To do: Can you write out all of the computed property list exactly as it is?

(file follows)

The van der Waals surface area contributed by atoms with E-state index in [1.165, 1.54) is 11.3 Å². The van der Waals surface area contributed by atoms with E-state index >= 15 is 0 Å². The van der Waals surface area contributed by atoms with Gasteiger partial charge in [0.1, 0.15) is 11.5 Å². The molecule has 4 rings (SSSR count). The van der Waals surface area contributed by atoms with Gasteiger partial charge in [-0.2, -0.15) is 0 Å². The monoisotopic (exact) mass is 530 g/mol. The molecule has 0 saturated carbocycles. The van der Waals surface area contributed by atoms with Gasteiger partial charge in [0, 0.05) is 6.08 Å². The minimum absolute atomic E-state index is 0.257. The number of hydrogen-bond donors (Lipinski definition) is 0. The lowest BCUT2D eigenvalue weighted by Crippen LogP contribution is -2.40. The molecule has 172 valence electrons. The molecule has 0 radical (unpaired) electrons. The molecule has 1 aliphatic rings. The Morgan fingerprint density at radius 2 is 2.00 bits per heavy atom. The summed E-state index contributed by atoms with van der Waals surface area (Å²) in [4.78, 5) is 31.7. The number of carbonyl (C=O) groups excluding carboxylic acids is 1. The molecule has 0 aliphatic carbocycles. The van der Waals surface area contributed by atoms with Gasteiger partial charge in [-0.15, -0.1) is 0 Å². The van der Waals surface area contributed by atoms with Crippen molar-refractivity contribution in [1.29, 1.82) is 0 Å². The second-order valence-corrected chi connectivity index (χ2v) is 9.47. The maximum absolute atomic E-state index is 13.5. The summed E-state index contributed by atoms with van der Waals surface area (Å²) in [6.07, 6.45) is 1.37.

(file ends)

The van der Waals surface area contributed by atoms with E-state index in [1.165, 1.54) is 11.3 Å². The van der Waals surface area contributed by atoms with E-state index >= 15 is 0 Å². The van der Waals surface area contributed by atoms with Gasteiger partial charge in [0.1, 0.15) is 11.5 Å². The molecule has 4 rings (SSSR count). The van der Waals surface area contributed by atoms with Gasteiger partial charge in [-0.2, -0.15) is 0 Å². The monoisotopic (exact) mass is 530 g/mol. The molecule has 0 saturated carbocycles. The van der Waals surface area contributed by atoms with Gasteiger partial charge in [0, 0.05) is 6.08 Å². The minimum absolute atomic E-state index is 0.257. The number of hydrogen-bond donors (Lipinski definition) is 0. The lowest BCUT2D eigenvalue weighted by Crippen LogP contribution is -2.40. The molecule has 172 valence electrons. The molecule has 0 radical (unpaired) electrons. The molecule has 1 aliphatic rings. The Morgan fingerprint density at radius 2 is 2.00 bits per heavy atom. The summed E-state index contributed by atoms with van der Waals surface area (Å²) in [4.78, 5) is 31.7. The number of carbonyl (C=O) groups excluding carboxylic acids is 1. The molecule has 0 aliphatic carbocycles. The van der Waals surface area contributed by atoms with Gasteiger partial charge in [-0.15, -0.1) is 0 Å². The van der Waals surface area contributed by atoms with Crippen molar-refractivity contribution in [1.29, 1.82) is 0 Å². The second-order valence-corrected chi connectivity index (χ2v) is 9.47. The maximum absolute atomic E-state index is 13.5. The summed E-state index contributed by atoms with van der Waals surface area (Å²) in [6.07, 6.45) is 1.37.